In recognition of the day.
Someone drew this picture on one of my life's many chalkboards last week, and I think it's possible that you might have to love it, even if you haven't read Dracula, or even if the idea of a love plot between Mina Harker and Dracula makes you shed a quiet, internal tear every time you encounter it in an adaptation of Stoker's novel. (I might just be talking about myself there.)
In my dream (by the way) my poet colleague had just bought the upstairs flat of his parents' house, moved his stuff in, disappeared for awhile. I had tickets to a concert. My brother floated around in the background. Another colleague showed up as I sat in a chair in a road, as if at a street festival. A thing of great beauty appeared on the sunny, wetted road. I did not have my camera. I said, "I'm going to get my camera!" and ran away, knowing that the light would not be the same when I returned. I ran and ran, on the balls of my feet, keeping my heels off the ground, until I reached the place where I thought I'd left the camera; it was near the place to which my poet colleague had moved (and from which he had disappeared for awhile). In his absence was a notebook, on a child's desk on a porch, and I felt no compulsion to read it. The grassy parking lot behind the house had gone terribly crowded, what with the new presence of returning students. Three men with full beards arrived for prayer at the Italianate house across the street. By the time I had the camera in hand, I knew that the light had failed me, and vice versa--that I had lost the image that had set me running lightly and silent through the wet roads. And yet I did not worry: in my dream perturbation was as quiet as my sleep itself.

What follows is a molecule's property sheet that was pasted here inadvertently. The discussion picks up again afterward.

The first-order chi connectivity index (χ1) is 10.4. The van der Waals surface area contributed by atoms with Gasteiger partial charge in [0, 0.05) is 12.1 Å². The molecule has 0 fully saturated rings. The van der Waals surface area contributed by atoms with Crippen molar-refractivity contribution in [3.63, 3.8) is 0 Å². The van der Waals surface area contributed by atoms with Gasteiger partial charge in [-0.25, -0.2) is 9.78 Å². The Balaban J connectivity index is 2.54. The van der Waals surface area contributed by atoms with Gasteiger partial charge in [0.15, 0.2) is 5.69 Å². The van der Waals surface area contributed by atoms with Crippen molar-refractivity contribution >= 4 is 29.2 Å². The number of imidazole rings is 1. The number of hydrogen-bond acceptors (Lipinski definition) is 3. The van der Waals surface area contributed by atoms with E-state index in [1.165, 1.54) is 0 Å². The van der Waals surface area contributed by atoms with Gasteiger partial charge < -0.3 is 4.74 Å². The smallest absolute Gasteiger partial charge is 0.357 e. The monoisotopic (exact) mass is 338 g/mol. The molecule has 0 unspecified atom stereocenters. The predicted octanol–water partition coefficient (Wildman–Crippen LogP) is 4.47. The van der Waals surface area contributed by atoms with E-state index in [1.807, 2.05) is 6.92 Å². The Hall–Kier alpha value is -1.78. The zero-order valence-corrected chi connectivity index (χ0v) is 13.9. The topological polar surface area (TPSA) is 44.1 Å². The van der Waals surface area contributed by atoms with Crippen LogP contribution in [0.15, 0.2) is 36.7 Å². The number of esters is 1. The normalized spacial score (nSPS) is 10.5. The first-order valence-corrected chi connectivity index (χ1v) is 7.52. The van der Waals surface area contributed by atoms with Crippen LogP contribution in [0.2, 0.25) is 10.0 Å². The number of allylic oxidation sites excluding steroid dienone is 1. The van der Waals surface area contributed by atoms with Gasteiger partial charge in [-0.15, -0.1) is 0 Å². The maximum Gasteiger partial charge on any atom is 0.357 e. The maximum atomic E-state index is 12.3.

And, oh, the strawberry continues, even to the end of the night: it is Halloween, but I have hidden in my office all this rainy night, straightening and photocopying and filing reimbursement forms and downsizing files for a friend and grading (at last). And now, without even thinking about what I'm doing, I've started mawing my Frankenberry cereal--in recognition of the day, you see, and in (shuddering) recognition of the fact that I actually adore this synthetic mess of a fake food. It is "strawberry flavor cereal." The lack of connection among those words is crucial: it's decidedly not strawberry-flavored. It is flavor cereal; it is strawberry flavor. It is the end of my Halloween. Trick or treat. In fact, trick and treat. It's a one-woman show up here at the officehouse.